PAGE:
How One Barren Planet Could 'Dramatically Narrow' the Search for Alien Life

We still don't know where aliens are, but we're learning where they probably aren't.

Monisha Ravisetti Former Science Writer
Monisha Ravisetti was a science writer at CNET. She covered climate change, space rockets, mathematical puzzles, dinosaur bones, black holes, supernovas, and sometimes, the drama of philosophical thought experiments. Previously, she was a science reporter with a startup publication called The Academic Times, and before that, was an immunology researcher at Weill Cornell Medical Center in New York. She graduated from New York University in 2018 with a B.A. in philosophy, physics and chemistry. When she's not at her desk, she's trying (and failing) to raise her online chess rating. Her favorite movies are Dunkirk and Marcel the Shell with Shoes On.
Monisha Ravisetti
3 min read

An artist's illustration of a planet's atmosphere being blown away by a nearby star.


In physics, a good deal of time is dedicated to searching for something without knowing what you're searching for. A shot in the dark, you might say. This paradoxical task summarizes some of the most massive scientific endeavors, like the hunt for dark matter and antimatter and the quest to complete the Standard Model of Particle Physics

But it's especially present in our pursuit of alien life. 

First of all, we have an essentially infinite universe upon which to point our telescopes in an attempt to find extraterrestrial beings, and second, we're only familiar with life as we know it. Of course, aliens could be exactly like us. Or… they could be gooey monsters made of methane and intangible brains stuck in the fourth dimension. 

Though last week, scientists made a discovery they believe could "dramatically narrow" the complicated search for space creatures. In a paper published in The Astrophysical Journal Letters, the team explains how an Earth-like planet orbiting the most common type of star in the universe, an M dwarf, seems to have no atmosphere. 

What this means is perhaps we can conclude that most other Earth-like planets orbiting all those other M dwarfs don't have atmospheres either. 

Thus, they'd be unlikely to host life -- well, life as we know it, at least.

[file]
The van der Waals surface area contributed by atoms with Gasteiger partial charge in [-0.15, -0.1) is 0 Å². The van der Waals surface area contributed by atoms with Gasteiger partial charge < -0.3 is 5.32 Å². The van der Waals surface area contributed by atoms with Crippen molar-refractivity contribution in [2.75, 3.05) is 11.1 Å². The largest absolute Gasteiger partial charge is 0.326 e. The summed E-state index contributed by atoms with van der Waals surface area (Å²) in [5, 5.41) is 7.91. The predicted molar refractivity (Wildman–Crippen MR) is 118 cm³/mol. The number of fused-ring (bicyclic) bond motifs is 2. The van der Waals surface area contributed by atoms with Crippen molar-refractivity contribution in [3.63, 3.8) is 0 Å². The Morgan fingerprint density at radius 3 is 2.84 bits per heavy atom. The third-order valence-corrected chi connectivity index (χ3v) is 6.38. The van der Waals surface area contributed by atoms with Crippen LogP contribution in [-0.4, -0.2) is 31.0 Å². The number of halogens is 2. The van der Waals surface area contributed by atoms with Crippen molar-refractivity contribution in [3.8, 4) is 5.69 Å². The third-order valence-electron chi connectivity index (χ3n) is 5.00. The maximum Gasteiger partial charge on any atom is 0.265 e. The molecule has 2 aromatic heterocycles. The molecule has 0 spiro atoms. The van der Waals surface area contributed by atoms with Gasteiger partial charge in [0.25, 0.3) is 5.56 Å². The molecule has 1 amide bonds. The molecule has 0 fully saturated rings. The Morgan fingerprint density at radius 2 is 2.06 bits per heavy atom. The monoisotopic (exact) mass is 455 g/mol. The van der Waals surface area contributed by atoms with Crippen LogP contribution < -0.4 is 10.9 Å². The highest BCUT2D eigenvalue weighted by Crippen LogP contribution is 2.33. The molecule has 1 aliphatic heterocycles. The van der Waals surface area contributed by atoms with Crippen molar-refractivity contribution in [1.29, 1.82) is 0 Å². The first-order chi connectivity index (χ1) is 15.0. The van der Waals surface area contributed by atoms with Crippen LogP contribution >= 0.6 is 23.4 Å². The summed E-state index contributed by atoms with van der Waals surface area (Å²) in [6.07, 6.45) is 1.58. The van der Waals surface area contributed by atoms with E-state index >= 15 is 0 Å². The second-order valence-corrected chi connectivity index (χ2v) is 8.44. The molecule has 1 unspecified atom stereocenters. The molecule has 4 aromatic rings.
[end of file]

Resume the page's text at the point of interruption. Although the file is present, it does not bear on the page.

"It's possible this planet's condition could be a bad sign for planets even further away from this type of star," Michelle Hill, an astrophysicist at the University of California Riverside and co-author of the study, said in a statement. "This is something we'll learn from the James Webb Space Telescope, which will be looking at planets like these."

Hill does offer some optimism, however, stating that if a planet is far enough away from an M dwarf, it could "potentially retain an atmosphere." 

Getting back to that "scouring for the unknown" bit, the team's finding is crucial for this sort of research in extraterrestrial studies because the best way to go about such a task is by process of elimination. 

Any new data about where these beings may live -- or may not live -- is instrumental in constraining the search.

This land is also the future of Mercury

The atmosphere-less orb the study scientists zeroed in on goes by the name of GJ 1252b. 

It's slightly larger than Earth, which is part of why it's considered "Earth-like," but it's much closer to its star than our planet is to the sun, meaning it's incredibly hot. It's so hot, in fact, that GJ 1252b's infrared radiation data estimated its daytime temperature to reach 2,242 degrees Fahrenheit (1,228 degrees Celsius). That's scorching enough to literally melt gold, silver and copper on its surface. 

This excessive heat, combined with a presumed low surface pressure, is what led the researchers to believe GJ 1252b has simply no atmosphere. 

"The planet could have 700 times more carbon than Earth has, and it still wouldn't have an atmosphere. It would build up initially, but then taper off and erode away," Stephen Kane, an astrophysicist at UC Riverside and co-author of the study, said in a statement. Also, the foreign world appears to orbit its star two times for every Earth day. 

"The pressure from the star's radiation is immense, enough to blow a planet's atmosphere away," Hill said. 

A flaring red star is seen toward the top left and to the botom right is a planet with its atmosphere being stripped.

An artists's impression of a red dwarfs, or M dwarf, that's stripping a nearby planet's atmosphere over time, making the surface inhospitable.


In our own solar system, the study team compares the current state of GJ 1252b to the ultimate fate of Mercury. 

Mercury is much closer to the sun than Earth, meaning it's really hot like GJ 1252b, and it has a very thin atmosphere. Due to the planet's intense heat, those sparse atmospheric atoms quickly escape into space. In a similar vein, Earth also loses some atmosphere over time, but events like volcanic emissions sort of replenish our home's lost shield. It also helps that our planet is a bit farther from the sun, and therefore cooler.

In terms of how far these conclusions about M dwarfs may reach, (assuming the worst, that planets around such stars are, indeed, atmosphere-less), there are 5,000 stars in Earth's vicinity alone – most of them M-dwarfs. That'd delete a lot of options for finding extraterrestrial life, but we also have to consider that there are about 1,000 stars similar to the sun in our solar neighborhood too. 

And, that's just our general corner of the universe -- a single molecule in the cosmic ocean. 

So, yes, we still don't know where aliens are, and locating them is a long road ahead. But at least we now know where they probably aren't.